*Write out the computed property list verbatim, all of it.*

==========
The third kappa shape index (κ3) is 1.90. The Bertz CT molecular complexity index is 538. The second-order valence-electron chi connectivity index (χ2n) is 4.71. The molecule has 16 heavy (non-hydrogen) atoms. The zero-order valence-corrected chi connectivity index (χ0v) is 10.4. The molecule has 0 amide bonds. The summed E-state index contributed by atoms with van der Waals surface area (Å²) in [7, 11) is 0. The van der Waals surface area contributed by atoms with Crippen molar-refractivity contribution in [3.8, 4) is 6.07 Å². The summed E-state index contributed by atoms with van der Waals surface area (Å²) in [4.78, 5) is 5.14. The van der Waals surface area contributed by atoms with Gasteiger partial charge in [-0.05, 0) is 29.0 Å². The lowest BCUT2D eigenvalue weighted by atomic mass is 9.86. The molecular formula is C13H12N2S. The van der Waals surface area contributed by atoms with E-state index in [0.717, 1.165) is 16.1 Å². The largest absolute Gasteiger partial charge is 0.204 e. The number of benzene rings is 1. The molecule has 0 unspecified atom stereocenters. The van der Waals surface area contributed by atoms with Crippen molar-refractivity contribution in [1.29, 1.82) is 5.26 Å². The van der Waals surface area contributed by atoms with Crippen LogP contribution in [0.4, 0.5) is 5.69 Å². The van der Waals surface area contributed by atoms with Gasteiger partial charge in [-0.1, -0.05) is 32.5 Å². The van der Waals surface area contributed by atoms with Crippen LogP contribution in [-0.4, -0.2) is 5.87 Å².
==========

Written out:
The third kappa shape index (κ3) is 1.90. The Bertz CT molecular complexity index is 538. The second-order valence-electron chi connectivity index (χ2n) is 4.71. The molecule has 16 heavy (non-hydrogen) atoms. The zero-order valence-corrected chi connectivity index (χ0v) is 10.4. The molecule has 0 amide bonds. The summed E-state index contributed by atoms with van der Waals surface area (Å²) in [7, 11) is 0. The van der Waals surface area contributed by atoms with Crippen molar-refractivity contribution in [3.8, 4) is 6.07 Å². The summed E-state index contributed by atoms with van der Waals surface area (Å²) in [4.78, 5) is 5.14. The van der Waals surface area contributed by atoms with Gasteiger partial charge in [-0.05, 0) is 29.0 Å². The lowest BCUT2D eigenvalue weighted by atomic mass is 9.86. The molecular formula is C13H12N2S. The van der Waals surface area contributed by atoms with E-state index in [0.717, 1.165) is 16.1 Å². The largest absolute Gasteiger partial charge is 0.204 e. The number of benzene rings is 1. The molecule has 0 unspecified atom stereocenters. The van der Waals surface area contributed by atoms with Crippen molar-refractivity contribution in [1.29, 1.82) is 5.26 Å². The van der Waals surface area contributed by atoms with Crippen LogP contribution in [0.4, 0.5) is 5.69 Å². The van der Waals surface area contributed by atoms with Gasteiger partial charge in [-0.1, -0.05) is 32.5 Å². The van der Waals surface area contributed by atoms with Crippen LogP contribution in [-0.4, -0.2) is 5.87 Å².